What Is Paid Media?

Paid media is typical advertising. On one hand, it can involve traditional, offline advertisements. This includes advertising on the radio, television, or print.

Of course, it also now involves extensive advertising on newer forms of media, like social media and podcasts. As such, it can include PPC ads, banner ads, paid social media posts, search engine ads, and more. If you have the budget for it, it can even involve video advertising that appears before a YouTube video or on other targeted digital platforms.  

Paid media can be a great way of expanding your potential customers and reaching your targeted audience. It can also increase brand awareness if you use ads that are more broadly targeted. The type of media you use ultimately depends on the metrics you are trying to use to advance your business interests.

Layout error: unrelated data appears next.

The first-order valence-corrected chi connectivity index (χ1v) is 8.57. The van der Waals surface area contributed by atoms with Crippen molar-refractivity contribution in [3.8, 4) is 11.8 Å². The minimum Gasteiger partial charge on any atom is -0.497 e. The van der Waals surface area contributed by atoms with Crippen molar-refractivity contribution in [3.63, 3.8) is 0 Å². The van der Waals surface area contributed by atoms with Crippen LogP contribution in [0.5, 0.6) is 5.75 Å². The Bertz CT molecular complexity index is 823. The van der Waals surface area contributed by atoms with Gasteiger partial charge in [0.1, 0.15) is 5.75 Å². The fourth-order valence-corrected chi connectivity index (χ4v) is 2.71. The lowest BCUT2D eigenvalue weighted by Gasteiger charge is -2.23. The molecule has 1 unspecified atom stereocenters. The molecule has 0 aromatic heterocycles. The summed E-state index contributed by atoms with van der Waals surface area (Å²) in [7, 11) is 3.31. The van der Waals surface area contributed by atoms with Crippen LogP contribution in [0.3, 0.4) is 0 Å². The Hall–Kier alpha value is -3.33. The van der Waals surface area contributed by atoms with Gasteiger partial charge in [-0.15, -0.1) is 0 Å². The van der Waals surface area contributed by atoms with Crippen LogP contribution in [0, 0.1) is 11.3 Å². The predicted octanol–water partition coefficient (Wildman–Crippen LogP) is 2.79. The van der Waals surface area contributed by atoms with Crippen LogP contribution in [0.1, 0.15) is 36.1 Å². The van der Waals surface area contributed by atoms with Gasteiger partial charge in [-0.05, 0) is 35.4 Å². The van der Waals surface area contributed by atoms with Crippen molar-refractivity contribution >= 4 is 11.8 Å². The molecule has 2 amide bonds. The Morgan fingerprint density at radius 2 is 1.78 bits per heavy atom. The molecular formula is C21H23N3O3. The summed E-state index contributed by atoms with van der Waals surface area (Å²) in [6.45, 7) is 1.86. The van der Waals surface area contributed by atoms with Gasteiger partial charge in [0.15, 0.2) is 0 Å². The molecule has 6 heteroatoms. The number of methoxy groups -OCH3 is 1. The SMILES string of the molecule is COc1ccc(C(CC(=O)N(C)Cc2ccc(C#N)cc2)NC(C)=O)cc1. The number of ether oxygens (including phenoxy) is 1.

What Are Some Earned Media Examples?

  • TV News Segment: If you can get your business or product on the news, you are far more likely to gain new customers. You will probably have the most success at getting local news coverage, but you can also always attempt to get coverage with larger networks. If this is something you want to do, you may need to get referrals from local reporters.
  • Online and Print Media Coverage: Print reports and bloggers are one of the biggest ways that people consume news and hear about new services and products. These reporters and news outlets can usually be contacted via a press release.
  • Tweets: Tweets from influential figures can be very helpful to you, particularly if the tweet in question is either a retweet of your content or is information that links to a product or mentions your account. 
  • Product Roundup: Many papers, bloggers and websites have individuals who will give your product a review. They usually expect a copy of a product for free, and they may not necessarily give you a good review. However, if the content owner in question has a large audience and is viewed as a credible actor, you can stand to benefit.